Friends manipulating one another’s backs on top of a workout bench. Does this picture ring a bell with you?? This is something that I observe all to often while working out in the gym and it scares me too death. There are many reasons why this is very dangerous and should never be done, even if it “feels good.”
First, let us discuss what a true manipulation is. Manipulation is the skilled passive movement to a joint and/or related soft tissue at varying speeds and pressures. “Self manipulation” referring to the “popping” of one’s own back is lay language and is not a skilled movement performed by a trained clinician. There are many different types of manipulation, which allow trained clinicians to achieve different goals with their patients depending upon the patient’s condition.
The “pop” that occurs often during a manipulation maneuver is neither the goal nor the definition of a manipulation. The “pop” is truly nothing more than an explosion of gas into the joint. It works on the same principle that causes a champagne cork to”pop.” The sound is the result of a nitrogen gas bubble released into the joint due to a large amount of negative pressure that is created when two joint surfaces are separated.The joint will then remain swollen for some minutes, or hours, until the gas is reabsorbed back into the synovial fluid surrounding the joint.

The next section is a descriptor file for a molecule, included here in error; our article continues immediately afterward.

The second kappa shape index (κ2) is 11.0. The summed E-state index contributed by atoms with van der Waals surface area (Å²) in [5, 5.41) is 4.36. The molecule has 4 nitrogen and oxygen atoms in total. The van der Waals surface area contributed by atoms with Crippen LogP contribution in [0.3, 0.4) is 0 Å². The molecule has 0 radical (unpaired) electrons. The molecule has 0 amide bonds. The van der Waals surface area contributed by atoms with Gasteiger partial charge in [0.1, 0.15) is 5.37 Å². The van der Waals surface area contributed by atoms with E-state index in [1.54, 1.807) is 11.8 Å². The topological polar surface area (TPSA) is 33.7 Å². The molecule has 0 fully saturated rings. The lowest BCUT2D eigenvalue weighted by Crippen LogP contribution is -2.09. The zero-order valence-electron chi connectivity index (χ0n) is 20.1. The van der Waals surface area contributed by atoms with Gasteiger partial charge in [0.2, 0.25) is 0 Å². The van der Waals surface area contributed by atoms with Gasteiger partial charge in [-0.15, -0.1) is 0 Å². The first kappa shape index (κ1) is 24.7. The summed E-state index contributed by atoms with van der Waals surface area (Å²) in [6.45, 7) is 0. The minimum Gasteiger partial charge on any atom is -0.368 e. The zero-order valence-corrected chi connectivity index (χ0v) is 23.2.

There are four primary effects of manipulation:
- Psychological: The laying on of intelligent and skilled hands provides confidence and assurance to the patient that something good will result.
- Mechanical: We move joints and stretch tissues to provide increased mobility.
- Neurophysiological: The motions that are produced result in firing of sensory receptors, which may provide pain relief and reduction of muscle holding.
- Chemical: Possible release of endorphins for the reduction in discomfort.
The effects are many, some beneficial and many potentially harmful.Unfortunately, when performed by an unskilled individual, the likelihood of harmful effects greatly increases. Some of these effects can include such things as: 1) muscles become relaxed and thus do not protect the joint as well, 2) the adjustment may take place at an unstable level (due to the lack of skill of the adjuster) and not within the area in need of manipulation and 3) therefore it becomes even less stable; further, in the spine, the force that produces the “pop” is a rotation/twist movement. This can inflict trauma on the disc, leading to instability and ligament fatigue. Muscle tension often will increase shortly after the “pop.” The desire to “pop” again may become greater and quite possibly addicting, due to the endorphin release that can be achieved and gives a false sense of relief to the individual.
When performed correctly, on an appropriate joint in a skilled manner however,the effects can be very healing. A restricted joint can become more mobile and therefore have less pain. Adhesions and scar tissue may be stretched and/or broken: We can gain relaxation of tissues in order to proceed to more corrective types of therapy.
Knowing when and where to manipulate is key to success with its use and only trained Manual Physical Therapist or Chiropractor would be able to meet these criteria. So the next time you think about asking your trainer, or friend to “crack your back,” think again!!
— Contributed by Deborah Denio, DPT, MTC, CSCS, IFBB Figure Professional